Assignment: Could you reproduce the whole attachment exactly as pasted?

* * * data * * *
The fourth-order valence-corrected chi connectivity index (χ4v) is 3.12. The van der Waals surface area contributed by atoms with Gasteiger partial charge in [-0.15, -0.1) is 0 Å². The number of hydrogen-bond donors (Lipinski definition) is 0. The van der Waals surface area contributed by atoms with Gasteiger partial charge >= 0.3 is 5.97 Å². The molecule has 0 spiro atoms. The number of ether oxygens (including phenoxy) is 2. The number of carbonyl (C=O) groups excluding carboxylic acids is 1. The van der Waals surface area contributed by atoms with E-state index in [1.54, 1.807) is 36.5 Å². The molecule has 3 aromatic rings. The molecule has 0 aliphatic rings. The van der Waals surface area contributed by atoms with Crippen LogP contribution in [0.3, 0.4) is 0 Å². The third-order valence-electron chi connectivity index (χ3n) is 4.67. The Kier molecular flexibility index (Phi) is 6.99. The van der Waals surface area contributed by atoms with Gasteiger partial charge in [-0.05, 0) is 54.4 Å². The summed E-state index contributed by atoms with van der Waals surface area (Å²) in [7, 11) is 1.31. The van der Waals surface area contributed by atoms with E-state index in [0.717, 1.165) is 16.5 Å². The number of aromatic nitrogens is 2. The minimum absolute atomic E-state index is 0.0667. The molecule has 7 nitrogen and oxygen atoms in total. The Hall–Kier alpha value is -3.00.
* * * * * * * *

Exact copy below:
The fourth-order valence-corrected chi connectivity index (χ4v) is 3.12. The van der Waals surface area contributed by atoms with Gasteiger partial charge in [-0.15, -0.1) is 0 Å². The number of hydrogen-bond donors (Lipinski definition) is 0. The van der Waals surface area contributed by atoms with Gasteiger partial charge >= 0.3 is 5.97 Å². The molecule has 0 spiro atoms. The number of ether oxygens (including phenoxy) is 2. The number of carbonyl (C=O) groups excluding carboxylic acids is 1. The van der Waals surface area contributed by atoms with E-state index in [1.54, 1.807) is 36.5 Å². The molecule has 3 aromatic rings. The molecule has 0 aliphatic rings. The van der Waals surface area contributed by atoms with Crippen LogP contribution in [0.3, 0.4) is 0 Å². The third-order valence-electron chi connectivity index (χ3n) is 4.67. The Kier molecular flexibility index (Phi) is 6.99. The van der Waals surface area contributed by atoms with Gasteiger partial charge in [-0.05, 0) is 54.4 Å². The summed E-state index contributed by atoms with van der Waals surface area (Å²) in [7, 11) is 1.31. The van der Waals surface area contributed by atoms with E-state index in [0.717, 1.165) is 16.5 Å². The number of aromatic nitrogens is 2. The minimum absolute atomic E-state index is 0.0667. The molecule has 7 nitrogen and oxygen atoms in total. The Hall–Kier alpha value is -3.00.